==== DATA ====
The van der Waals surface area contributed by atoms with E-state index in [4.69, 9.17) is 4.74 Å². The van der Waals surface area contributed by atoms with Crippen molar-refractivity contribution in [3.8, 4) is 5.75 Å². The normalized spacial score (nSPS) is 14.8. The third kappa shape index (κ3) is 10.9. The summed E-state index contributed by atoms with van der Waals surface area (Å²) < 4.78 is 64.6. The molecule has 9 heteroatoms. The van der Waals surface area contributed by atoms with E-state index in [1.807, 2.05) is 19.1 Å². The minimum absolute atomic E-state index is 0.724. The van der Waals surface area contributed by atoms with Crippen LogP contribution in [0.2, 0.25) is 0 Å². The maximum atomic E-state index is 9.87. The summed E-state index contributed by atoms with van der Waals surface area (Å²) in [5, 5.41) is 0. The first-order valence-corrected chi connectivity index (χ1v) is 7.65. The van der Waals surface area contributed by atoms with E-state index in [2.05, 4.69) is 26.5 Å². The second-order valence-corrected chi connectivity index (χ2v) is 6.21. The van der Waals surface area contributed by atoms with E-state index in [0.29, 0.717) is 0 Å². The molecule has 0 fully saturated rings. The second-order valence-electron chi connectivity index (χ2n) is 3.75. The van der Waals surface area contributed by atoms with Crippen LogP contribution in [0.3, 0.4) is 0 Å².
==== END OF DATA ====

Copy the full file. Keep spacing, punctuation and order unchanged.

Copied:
The van der Waals surface area contributed by atoms with E-state index in [4.69, 9.17) is 4.74 Å². The van der Waals surface area contributed by atoms with Crippen molar-refractivity contribution in [3.8, 4) is 5.75 Å². The normalized spacial score (nSPS) is 14.8. The third kappa shape index (κ3) is 10.9. The summed E-state index contributed by atoms with van der Waals surface area (Å²) < 4.78 is 64.6. The molecule has 9 heteroatoms. The van der Waals surface area contributed by atoms with E-state index in [1.807, 2.05) is 19.1 Å². The minimum absolute atomic E-state index is 0.724. The van der Waals surface area contributed by atoms with Crippen LogP contribution in [0.2, 0.25) is 0 Å². The maximum atomic E-state index is 9.87. The summed E-state index contributed by atoms with van der Waals surface area (Å²) in [5, 5.41) is 0. The first-order valence-corrected chi connectivity index (χ1v) is 7.65. The van der Waals surface area contributed by atoms with E-state index in [2.05, 4.69) is 26.5 Å². The second-order valence-corrected chi connectivity index (χ2v) is 6.21. The van der Waals surface area contributed by atoms with E-state index in [0.29, 0.717) is 0 Å². The molecule has 0 fully saturated rings. The second-order valence-electron chi connectivity index (χ2n) is 3.75. The van der Waals surface area contributed by atoms with Crippen LogP contribution in [0.3, 0.4) is 0 Å².